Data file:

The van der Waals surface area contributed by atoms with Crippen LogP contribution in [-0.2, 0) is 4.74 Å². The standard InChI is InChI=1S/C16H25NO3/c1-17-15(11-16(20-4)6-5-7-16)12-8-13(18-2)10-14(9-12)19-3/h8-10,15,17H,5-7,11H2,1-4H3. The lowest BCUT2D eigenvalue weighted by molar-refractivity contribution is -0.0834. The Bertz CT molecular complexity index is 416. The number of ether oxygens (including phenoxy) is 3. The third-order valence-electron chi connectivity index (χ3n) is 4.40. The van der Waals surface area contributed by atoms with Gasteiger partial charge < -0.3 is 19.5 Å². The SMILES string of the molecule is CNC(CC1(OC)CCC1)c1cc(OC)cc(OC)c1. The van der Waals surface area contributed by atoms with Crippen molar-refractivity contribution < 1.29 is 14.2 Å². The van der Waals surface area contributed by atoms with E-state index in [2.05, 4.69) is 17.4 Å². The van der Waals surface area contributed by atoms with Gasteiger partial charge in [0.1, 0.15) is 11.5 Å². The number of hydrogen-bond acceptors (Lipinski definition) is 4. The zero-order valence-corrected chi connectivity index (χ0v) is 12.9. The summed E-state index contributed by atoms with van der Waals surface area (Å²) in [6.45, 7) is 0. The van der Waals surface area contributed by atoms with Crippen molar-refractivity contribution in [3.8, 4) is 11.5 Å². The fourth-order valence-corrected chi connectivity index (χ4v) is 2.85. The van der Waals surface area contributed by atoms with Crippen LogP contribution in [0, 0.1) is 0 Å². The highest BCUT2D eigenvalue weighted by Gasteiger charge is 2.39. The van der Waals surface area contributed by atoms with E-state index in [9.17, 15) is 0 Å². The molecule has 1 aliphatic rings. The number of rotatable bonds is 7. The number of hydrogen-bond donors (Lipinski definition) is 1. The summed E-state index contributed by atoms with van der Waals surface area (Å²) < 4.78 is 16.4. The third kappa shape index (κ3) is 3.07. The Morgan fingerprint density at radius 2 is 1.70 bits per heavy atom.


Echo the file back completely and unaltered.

The van der Waals surface area contributed by atoms with Crippen LogP contribution in [-0.2, 0) is 4.74 Å². The standard InChI is InChI=1S/C16H25NO3/c1-17-15(11-16(20-4)6-5-7-16)12-8-13(18-2)10-14(9-12)19-3/h8-10,15,17H,5-7,11H2,1-4H3. The lowest BCUT2D eigenvalue weighted by molar-refractivity contribution is -0.0834. The Bertz CT molecular complexity index is 416. The number of ether oxygens (including phenoxy) is 3. The third-order valence-electron chi connectivity index (χ3n) is 4.40. The van der Waals surface area contributed by atoms with Gasteiger partial charge < -0.3 is 19.5 Å². The SMILES string of the molecule is CNC(CC1(OC)CCC1)c1cc(OC)cc(OC)c1. The van der Waals surface area contributed by atoms with Crippen molar-refractivity contribution < 1.29 is 14.2 Å². The van der Waals surface area contributed by atoms with E-state index in [2.05, 4.69) is 17.4 Å². The van der Waals surface area contributed by atoms with Gasteiger partial charge in [0.1, 0.15) is 11.5 Å². The number of hydrogen-bond acceptors (Lipinski definition) is 4. The zero-order valence-corrected chi connectivity index (χ0v) is 12.9. The summed E-state index contributed by atoms with van der Waals surface area (Å²) in [6.45, 7) is 0. The van der Waals surface area contributed by atoms with Crippen molar-refractivity contribution in [3.8, 4) is 11.5 Å². The fourth-order valence-corrected chi connectivity index (χ4v) is 2.85. The van der Waals surface area contributed by atoms with Crippen LogP contribution in [0, 0.1) is 0 Å². The highest BCUT2D eigenvalue weighted by Gasteiger charge is 2.39. The van der Waals surface area contributed by atoms with E-state index in [9.17, 15) is 0 Å². The molecule has 1 aliphatic rings. The number of rotatable bonds is 7. The number of hydrogen-bond donors (Lipinski definition) is 1. The summed E-state index contributed by atoms with van der Waals surface area (Å²) < 4.78 is 16.4. The third kappa shape index (κ3) is 3.07. The Morgan fingerprint density at radius 2 is 1.70 bits per heavy atom.